The storage unit wasn’t bad, but there were some negatives:
- It seemed wasteful to spend $185 a month to store things that we don’t use.
- When we got the storage unit, I had to sign a paper that said we wouldn’t store photo albums in there. In fact, I found out that this was normal. This felt like I was jinxing myself, and I was afraid that something would happen to the hundreds of photos albums that my dad left for me after he passed away.
- The storage unit was in an odd location. We put everything from our last house into storage. However, that was in a town where we knew nobody, and we knew that we wouldn’t be going back too often.
So, we rented a moving truck and had everything moved to Wes’s parents attic. Don’t worry, they lucked out as well. We gave them all of the expensive, new furniture that we had stupidly bought right before we fell in love with RV life, haha.
It’s been awhile since we got rid of that storage unit, and we haven’t regretted it one bit. I still can’t believe we were paying $185 a month for the stuff that was in there, especially since we would have never really even opened the storage unit!
If we still had that storage unit and were still paying for it right now, that would have been over $5,000 in storage costs.
That is a ton of money that we would have been wasting!
I love being a digital nomad.
Being able to work while traveling full-time isn’t perfect, as it can be hard to separate work from life and actually take a day off. However, it’s great being able to run my business from wherever I am. I can be in the RV driving down the road, at a national park, on a sailboat, at an Airbnb, or wherever, and I am still able to successfully work.
One thing I have learned since being on the road in the RV is that my income and business have not been negatively impacted by our new lifestyle. In the beginning, I was a little nervous about what would happen. I was worried about things such as:
- What would I do for internet?
- What if everywhere we go has a bad signal? Or no signal?!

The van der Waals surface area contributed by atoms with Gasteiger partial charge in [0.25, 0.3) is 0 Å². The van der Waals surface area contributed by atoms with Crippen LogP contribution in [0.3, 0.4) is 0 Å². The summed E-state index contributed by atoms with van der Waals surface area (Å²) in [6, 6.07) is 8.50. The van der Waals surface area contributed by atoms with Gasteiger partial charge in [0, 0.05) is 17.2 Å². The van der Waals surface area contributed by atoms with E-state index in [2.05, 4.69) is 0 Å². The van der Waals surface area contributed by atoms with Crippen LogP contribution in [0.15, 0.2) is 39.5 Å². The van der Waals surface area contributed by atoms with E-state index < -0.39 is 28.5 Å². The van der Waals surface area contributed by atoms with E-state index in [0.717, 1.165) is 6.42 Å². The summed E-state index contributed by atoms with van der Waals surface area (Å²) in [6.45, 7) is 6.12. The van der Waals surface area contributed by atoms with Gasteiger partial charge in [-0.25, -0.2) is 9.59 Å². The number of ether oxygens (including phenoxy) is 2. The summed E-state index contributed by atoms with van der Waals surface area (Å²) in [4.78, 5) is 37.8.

- What if I need to do something where I need to be “home?”
However, I now know that being a digital nomad is great! And, none of the things above actually matter because there’s a solution for everything.
I actually believe that traveling full-time has helped me with my business. It is a huge motivator, and it’s really refreshing, which is very different from the stagnant work environment I came from.
Note: Read more about how I earn a living on the road and How I Run A Business While Traveling 365 Days a Year.
I don’t need a lot of the things that I once thought I needed.
I kept a lot of things because I thought I needed them for the future. On a regular basis, I probably only used around 25% of the things I had in my house.
Actually, probably even less than that.
I know I’m not alone – many people keep items because they think they may need them in the future. You know the feeling – you buy something, don’t use it right away, and years later you find it but just can’t throw it away, in case there is some circumstance where you need that exact item.
If this is you, then you should put a timeline of no more than one year on the item. If you don’t use it in that timeframe, then there’s a big chance that you’ll never need it.
Chances are that you won’t miss it much.
When I think about how much stuff we gave away, I honestly can’t even remember half of the things. Now, I know that I never really needed the majority of those things in the first place.
Having more stuff doesn’t make you happier.
It’s really that simple. Things don’t make you a better person, they don’t make you more successful than others, or anything else.
I know this because I have less stuff than I have ever had, and I’m actually happier now than ever before.
You should only own something if you truly want it. Who cares about what everyone else has!
You meet some interesting people while RVing.
While traveling full-time in an RV, you definitely get to see the world from a different view. You meet a lot of interesting people, as when you’re RVing you tend to be around a lot of other travelers, as well as a lot of strangers who want to ask you about your full-time travel life.
We’ve met so many amazing people who are leading different lives, and it’s always fascinating to hear all of their interesting stories.
We’ve met famous photographers (such as for National Geographic!), professional rock climbers, round the world sailors, long-term backpackers, bikepackers, someone who has walked across the United States, hundreds of full-time RVers, other travelers, and more, and they all have such interesting stories. We’ve never met so many extremely interesting people until we started traveling full-time (sorry to everyone back home, haha!) and put ourselves out there.
Are you interested in traveling full-time? Why or why not?